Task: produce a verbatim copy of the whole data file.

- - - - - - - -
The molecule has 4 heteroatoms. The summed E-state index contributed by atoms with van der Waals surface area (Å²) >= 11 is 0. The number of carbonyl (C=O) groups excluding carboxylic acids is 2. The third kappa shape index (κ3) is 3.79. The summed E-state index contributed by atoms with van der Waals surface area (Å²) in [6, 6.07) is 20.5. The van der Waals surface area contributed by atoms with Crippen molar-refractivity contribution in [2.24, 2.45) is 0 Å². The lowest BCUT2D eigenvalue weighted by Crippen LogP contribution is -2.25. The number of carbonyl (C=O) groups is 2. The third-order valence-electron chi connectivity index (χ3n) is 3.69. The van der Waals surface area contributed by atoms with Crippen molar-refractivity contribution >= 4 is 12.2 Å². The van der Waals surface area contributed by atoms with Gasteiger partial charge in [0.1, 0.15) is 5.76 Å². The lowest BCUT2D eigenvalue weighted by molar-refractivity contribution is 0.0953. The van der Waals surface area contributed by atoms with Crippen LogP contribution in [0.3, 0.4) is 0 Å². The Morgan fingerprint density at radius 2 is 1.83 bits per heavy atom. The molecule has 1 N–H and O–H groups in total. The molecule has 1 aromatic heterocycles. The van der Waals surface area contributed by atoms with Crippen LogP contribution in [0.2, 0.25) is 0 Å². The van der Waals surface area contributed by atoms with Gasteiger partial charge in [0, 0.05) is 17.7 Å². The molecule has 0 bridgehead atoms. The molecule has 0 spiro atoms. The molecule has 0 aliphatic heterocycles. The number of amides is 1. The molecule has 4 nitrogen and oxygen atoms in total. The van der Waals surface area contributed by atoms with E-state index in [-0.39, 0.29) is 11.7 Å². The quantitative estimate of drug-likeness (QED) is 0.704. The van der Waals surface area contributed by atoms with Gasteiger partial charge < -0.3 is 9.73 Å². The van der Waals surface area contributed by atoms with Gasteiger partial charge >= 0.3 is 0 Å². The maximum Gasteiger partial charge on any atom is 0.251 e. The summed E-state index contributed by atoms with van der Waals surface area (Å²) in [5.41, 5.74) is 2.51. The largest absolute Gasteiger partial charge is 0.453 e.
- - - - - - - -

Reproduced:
The molecule has 4 heteroatoms. The summed E-state index contributed by atoms with van der Waals surface area (Å²) >= 11 is 0. The number of carbonyl (C=O) groups excluding carboxylic acids is 2. The third kappa shape index (κ3) is 3.79. The summed E-state index contributed by atoms with van der Waals surface area (Å²) in [6, 6.07) is 20.5. The van der Waals surface area contributed by atoms with Crippen molar-refractivity contribution in [2.24, 2.45) is 0 Å². The lowest BCUT2D eigenvalue weighted by Crippen LogP contribution is -2.25. The number of carbonyl (C=O) groups is 2. The third-order valence-electron chi connectivity index (χ3n) is 3.69. The van der Waals surface area contributed by atoms with Crippen molar-refractivity contribution >= 4 is 12.2 Å². The van der Waals surface area contributed by atoms with Gasteiger partial charge in [0.1, 0.15) is 5.76 Å². The lowest BCUT2D eigenvalue weighted by molar-refractivity contribution is 0.0953. The van der Waals surface area contributed by atoms with Crippen LogP contribution in [0.3, 0.4) is 0 Å². The Morgan fingerprint density at radius 2 is 1.83 bits per heavy atom. The molecule has 1 N–H and O–H groups in total. The molecule has 1 aromatic heterocycles. The van der Waals surface area contributed by atoms with Crippen LogP contribution in [0.2, 0.25) is 0 Å². The van der Waals surface area contributed by atoms with Gasteiger partial charge in [0, 0.05) is 17.7 Å². The molecule has 0 bridgehead atoms. The molecule has 0 spiro atoms. The molecule has 0 aliphatic heterocycles. The number of amides is 1. The molecule has 4 nitrogen and oxygen atoms in total. The van der Waals surface area contributed by atoms with E-state index in [-0.39, 0.29) is 11.7 Å². The quantitative estimate of drug-likeness (QED) is 0.704. The van der Waals surface area contributed by atoms with Gasteiger partial charge < -0.3 is 9.73 Å². The van der Waals surface area contributed by atoms with Gasteiger partial charge >= 0.3 is 0 Å². The maximum Gasteiger partial charge on any atom is 0.251 e. The summed E-state index contributed by atoms with van der Waals surface area (Å²) in [5.41, 5.74) is 2.51. The largest absolute Gasteiger partial charge is 0.453 e.